From Kugel to Kreplach: A Foray Into the Evolution of Jewish Cuisine

Rhapsody in Schmaltz,” by Michael Wex, St. Martin’s Press, 279 pp., $25.99

Michael Wex, the Canadian author whose best-selling “Born to Kvetch” celebrated the Jewish penchant for complaining as a central motif of Yiddish expression, now seeks to do for lokshen (noodles) what he did for loshen (language) in “Rhapsody in Schmaltz,” his foray into the evolution — or devolution — of Jewish cuisine.

Wex is an accomplished cicerone who leads us deftly through a 1,000 years of European Jewish cookery, delving into the mysteries of matzoh balls, the ubiquity of the onion (tsibele) and garlic (knobl), the imperatives of brisket, the fate of the chicken and its concordant soup, the paradox of gefilte fish and the rise, fall and rise of the matzoh. Along the way we are treated to an etymology of Jewish cuisine from the honored kugel to the humble farfel.

The author reminds us that like Yiddish itself, which borrowed from the languages of the people among whom Jews dwelt, Jewish cuisine owes much to the lands where they were dispersed. This has led to a disputation over authenticity among Lithuanian, Polish and Galician Jewry (the boundaries, like the arguments, date back to the 16th century), with partisans of each group scorning the pretensions of their ethnic brethren. Wex takes an admirably even-handed approach to this internecine strife, giving each party its due.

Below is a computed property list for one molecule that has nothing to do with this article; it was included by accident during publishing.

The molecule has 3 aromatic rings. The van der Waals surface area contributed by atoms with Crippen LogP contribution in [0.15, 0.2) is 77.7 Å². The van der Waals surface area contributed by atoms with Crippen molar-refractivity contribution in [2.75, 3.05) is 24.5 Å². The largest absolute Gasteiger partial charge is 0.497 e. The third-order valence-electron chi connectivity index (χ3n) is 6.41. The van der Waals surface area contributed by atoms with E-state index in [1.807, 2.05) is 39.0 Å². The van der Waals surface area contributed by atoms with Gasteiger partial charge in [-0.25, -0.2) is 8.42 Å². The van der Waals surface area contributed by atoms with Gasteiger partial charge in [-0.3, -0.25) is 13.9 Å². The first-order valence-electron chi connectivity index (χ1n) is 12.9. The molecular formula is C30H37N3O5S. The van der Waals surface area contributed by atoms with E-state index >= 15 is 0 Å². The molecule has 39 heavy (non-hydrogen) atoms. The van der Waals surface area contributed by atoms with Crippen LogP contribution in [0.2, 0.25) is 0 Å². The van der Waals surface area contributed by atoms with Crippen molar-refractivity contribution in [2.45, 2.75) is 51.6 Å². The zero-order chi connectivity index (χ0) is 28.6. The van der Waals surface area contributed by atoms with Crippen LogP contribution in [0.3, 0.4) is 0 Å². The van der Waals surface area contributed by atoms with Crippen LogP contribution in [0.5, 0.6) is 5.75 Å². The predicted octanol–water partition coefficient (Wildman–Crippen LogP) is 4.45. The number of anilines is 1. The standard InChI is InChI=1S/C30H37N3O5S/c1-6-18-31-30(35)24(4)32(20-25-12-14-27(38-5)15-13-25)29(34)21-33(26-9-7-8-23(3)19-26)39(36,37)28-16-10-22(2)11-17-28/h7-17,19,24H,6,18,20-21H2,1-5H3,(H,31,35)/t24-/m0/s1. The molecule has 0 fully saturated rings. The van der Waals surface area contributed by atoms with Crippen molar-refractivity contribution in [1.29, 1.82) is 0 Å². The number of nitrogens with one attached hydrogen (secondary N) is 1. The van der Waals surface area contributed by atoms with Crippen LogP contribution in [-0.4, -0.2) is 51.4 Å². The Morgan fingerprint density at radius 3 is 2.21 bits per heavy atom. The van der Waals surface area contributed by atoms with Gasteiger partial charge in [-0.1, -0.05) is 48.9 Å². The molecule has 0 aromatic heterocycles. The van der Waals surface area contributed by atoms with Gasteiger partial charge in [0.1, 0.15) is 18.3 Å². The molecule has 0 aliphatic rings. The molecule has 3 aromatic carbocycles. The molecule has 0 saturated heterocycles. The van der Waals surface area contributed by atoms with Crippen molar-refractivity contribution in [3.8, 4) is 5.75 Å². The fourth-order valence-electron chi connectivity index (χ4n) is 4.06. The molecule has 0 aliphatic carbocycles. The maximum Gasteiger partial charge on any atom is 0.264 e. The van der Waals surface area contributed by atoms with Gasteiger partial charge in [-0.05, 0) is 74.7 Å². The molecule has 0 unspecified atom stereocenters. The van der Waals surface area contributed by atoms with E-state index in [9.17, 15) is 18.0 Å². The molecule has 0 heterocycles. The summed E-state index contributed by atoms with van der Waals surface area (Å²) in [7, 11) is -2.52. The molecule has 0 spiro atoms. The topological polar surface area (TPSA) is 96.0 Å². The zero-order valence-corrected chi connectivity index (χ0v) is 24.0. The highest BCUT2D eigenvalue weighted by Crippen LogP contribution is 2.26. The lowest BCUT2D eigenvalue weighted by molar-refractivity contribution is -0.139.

One group that is not addressed, and a significant one, is the Sephardim. Wex is a Yiddishist and his focus is on the food of Ashkenazi Jewry from its arc starting in the German lands in the 11th century to the realms of Eastern Europe to its sojourn in North America. He begins at the beginning with matzoh and manna. But having dispensed with the preliminaries of the Exodus and the Wilderness, and providing the Scriptural and Talmudic base for kashrut, he gets to the heart of the matter: how the Jews internalized these rules under the harsh conditions of their exile, to create a cuisine that was both distinctive from, and derivative of, the realms wherein they dwelt.

Jewish cooking in those times was driven by three forces: the dietary laws of kashrut, the imperative of honoring the Sabbath with three festive meals, and the fact that most Jews went hungry for the rest of the week. In Wex’s words: “They were a nation of food critics without enough to eat.”

This meant that hard-pressed Jewish women had to scramble to put together a meal to grace the Sabbath eve table, while managing to keep the food warm for the following day without lighting the stove — a weekly miracle wrought by the ingenuity of the housewife. The solution: cholent, a stew of kasha, meat or poultry scraps, noodles, bone marrow and beans baked in a pot kept warm for 23 hours in a pre-heated oven ready to serve for the main Shabbes meal.

Hearty, filling and cheap, cholent was “the ground zero” from which many of the most characteristic Yiddish dishes emerged, delicacies such as the kugel (noodle or potato pudding) the kishka (stuffed derma) and the fruit or vegetable stew known as tsimmes. Speaking of which, a tsimmes – which also means “a big deal,” deriving from the effort put into its preparation — was made over the propriety of cholent (which is second only in antiquity to matzoh). While the origins may go back to Temple times, the critical battle was played out in the late medieval contretemps between the Karaite dissidents (“put out all fires”) and their rabbinic adversaries (“keep the home-fires burning as long as they were previously lit’’).